“I’ve always had this dream of pop music that’s a Trojan horse for radical ideas,” said Keith Brown – songwriter, vocalist, guitarist, bassist, and keyboardist for Trails & Ways – in a recent phone interview.

After making music for the better part of a decade, change was bound to happen for Chicago-based soul band JC Brooks & the Uptown Sound – starting with an alteration to its name.

When cellist/vocalist Kate Wakefield and drummer Daisy Caplan – now known as the band Lung – first started playing music together late last year in Cincinnati, they didn’t plan on touring for a very simple reason.

John Darnielle specializes in bringing the humanity out of unexpected places, from professional wrestling to nearby Midwestern towns.

The Mississippi River brings to mind images of steamboat travel, devastating floods, and Huckleberry Finn on his raft.

The tuba conjures visuals of marching bands, Oktoberfests, and the mother ship making contact at the end of Close Encounters. (Okay, that last one might just be me.)

Audience members for the Quad City Symphony Orchestra’s season-opening Masterworks concerts, however, might find that, from now on, whenever they think of either the Ole Miss or the tuba, they’ll immediately also think of the other.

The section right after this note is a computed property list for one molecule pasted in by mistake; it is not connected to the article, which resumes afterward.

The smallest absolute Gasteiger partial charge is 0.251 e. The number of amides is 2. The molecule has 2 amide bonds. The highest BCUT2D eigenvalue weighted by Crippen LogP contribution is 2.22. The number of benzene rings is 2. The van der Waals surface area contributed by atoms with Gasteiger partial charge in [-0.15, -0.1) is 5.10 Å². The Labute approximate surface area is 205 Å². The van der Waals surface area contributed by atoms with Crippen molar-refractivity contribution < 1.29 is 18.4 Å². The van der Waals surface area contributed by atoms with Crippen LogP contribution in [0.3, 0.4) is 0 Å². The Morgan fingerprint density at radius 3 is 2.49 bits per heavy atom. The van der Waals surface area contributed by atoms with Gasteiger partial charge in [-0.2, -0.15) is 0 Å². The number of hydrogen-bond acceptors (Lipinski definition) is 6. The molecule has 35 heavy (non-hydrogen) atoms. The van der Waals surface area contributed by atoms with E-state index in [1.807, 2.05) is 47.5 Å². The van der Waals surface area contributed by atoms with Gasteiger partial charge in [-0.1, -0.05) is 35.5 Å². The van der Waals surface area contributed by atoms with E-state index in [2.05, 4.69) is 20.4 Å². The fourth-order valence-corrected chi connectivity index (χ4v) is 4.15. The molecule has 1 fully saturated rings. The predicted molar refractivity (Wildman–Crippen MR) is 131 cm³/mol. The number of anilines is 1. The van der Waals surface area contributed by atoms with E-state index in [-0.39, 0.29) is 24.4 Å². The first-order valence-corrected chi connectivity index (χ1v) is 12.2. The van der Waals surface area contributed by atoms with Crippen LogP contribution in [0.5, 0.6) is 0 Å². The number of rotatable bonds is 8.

During the process of writing and recording their 2015 album Dealer, two members of Foxing shared experiences that would shape the direction of the music.

The three Quebe sisters – Hulda, Sophia, and Grace – had played the violin before they attended their first fiddle competition back in 1998. But something clicked with the Texas-style music they heard at the event, and within a year they were themselves competing.

A few years ago, Kait Berreckman was ready to give up on music. But moving back to Nebraska and surrounding herself with the right influences brought her back to it.

When I asked Bob Herrington how business was at his Ragged Records store, his answer was a shrug. “It’s good enough,” he said. “I sell records. I’m not going to get rich.”

Ragged Records, of course, specializes in new and used vinyl just off the Government Bridge in downtown Davenport, in a shared space with Trash Can Annie. Prominent in the store is a display showcasing eight LPs – all bearing the name of Cartouche Records, which Herrington also runs.

And the words meant for Ragged Records could easily apply to the two-year-old label. “It’s not a money-making venture at this point,” Herrington said of Cartouche. “If I can do it, and put out a few releases a year, and not lose a ton of money, I’m going to continue to do it.”

Six seconds into Chrash’s “Midwest Sky” is a throw-away sound that illustrates the band’s method for Things My Friends Say: the light ping of a coin being flipped.

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